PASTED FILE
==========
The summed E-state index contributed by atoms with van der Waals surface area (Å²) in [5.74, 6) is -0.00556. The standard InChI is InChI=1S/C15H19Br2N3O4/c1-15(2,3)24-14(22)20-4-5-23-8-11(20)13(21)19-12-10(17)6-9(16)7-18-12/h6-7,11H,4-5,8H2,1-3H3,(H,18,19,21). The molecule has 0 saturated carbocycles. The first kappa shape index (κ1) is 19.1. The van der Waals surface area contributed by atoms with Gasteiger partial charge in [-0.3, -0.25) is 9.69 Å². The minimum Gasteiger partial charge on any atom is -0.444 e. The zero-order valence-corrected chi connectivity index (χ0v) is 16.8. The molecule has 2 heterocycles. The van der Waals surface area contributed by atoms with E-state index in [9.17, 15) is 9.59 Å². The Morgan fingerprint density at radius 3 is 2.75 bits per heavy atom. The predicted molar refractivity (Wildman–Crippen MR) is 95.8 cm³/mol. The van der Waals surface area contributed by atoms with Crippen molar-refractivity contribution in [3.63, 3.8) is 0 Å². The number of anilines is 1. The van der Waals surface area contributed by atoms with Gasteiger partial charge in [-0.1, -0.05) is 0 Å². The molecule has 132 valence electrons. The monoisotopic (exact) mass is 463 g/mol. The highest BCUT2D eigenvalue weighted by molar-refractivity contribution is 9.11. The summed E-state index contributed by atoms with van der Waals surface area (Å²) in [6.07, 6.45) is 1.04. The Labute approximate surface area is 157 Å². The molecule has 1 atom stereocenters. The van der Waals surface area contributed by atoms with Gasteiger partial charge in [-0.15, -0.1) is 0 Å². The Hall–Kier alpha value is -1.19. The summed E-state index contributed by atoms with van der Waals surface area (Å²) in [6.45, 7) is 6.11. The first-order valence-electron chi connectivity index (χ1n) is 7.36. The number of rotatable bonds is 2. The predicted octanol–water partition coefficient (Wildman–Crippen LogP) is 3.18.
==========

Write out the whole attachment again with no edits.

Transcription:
The summed E-state index contributed by atoms with van der Waals surface area (Å²) in [5.74, 6) is -0.00556. The standard InChI is InChI=1S/C15H19Br2N3O4/c1-15(2,3)24-14(22)20-4-5-23-8-11(20)13(21)19-12-10(17)6-9(16)7-18-12/h6-7,11H,4-5,8H2,1-3H3,(H,18,19,21). The molecule has 0 saturated carbocycles. The first kappa shape index (κ1) is 19.1. The van der Waals surface area contributed by atoms with Gasteiger partial charge in [-0.3, -0.25) is 9.69 Å². The minimum Gasteiger partial charge on any atom is -0.444 e. The zero-order valence-corrected chi connectivity index (χ0v) is 16.8. The molecule has 2 heterocycles. The van der Waals surface area contributed by atoms with E-state index in [9.17, 15) is 9.59 Å². The Morgan fingerprint density at radius 3 is 2.75 bits per heavy atom. The predicted molar refractivity (Wildman–Crippen MR) is 95.8 cm³/mol. The van der Waals surface area contributed by atoms with Crippen molar-refractivity contribution in [3.63, 3.8) is 0 Å². The number of anilines is 1. The van der Waals surface area contributed by atoms with Gasteiger partial charge in [-0.1, -0.05) is 0 Å². The molecule has 132 valence electrons. The monoisotopic (exact) mass is 463 g/mol. The highest BCUT2D eigenvalue weighted by molar-refractivity contribution is 9.11. The summed E-state index contributed by atoms with van der Waals surface area (Å²) in [6.07, 6.45) is 1.04. The Labute approximate surface area is 157 Å². The molecule has 1 atom stereocenters. The van der Waals surface area contributed by atoms with Gasteiger partial charge in [-0.15, -0.1) is 0 Å². The Hall–Kier alpha value is -1.19. The summed E-state index contributed by atoms with van der Waals surface area (Å²) in [6.45, 7) is 6.11. The first-order valence-electron chi connectivity index (χ1n) is 7.36. The number of rotatable bonds is 2. The predicted octanol–water partition coefficient (Wildman–Crippen LogP) is 3.18.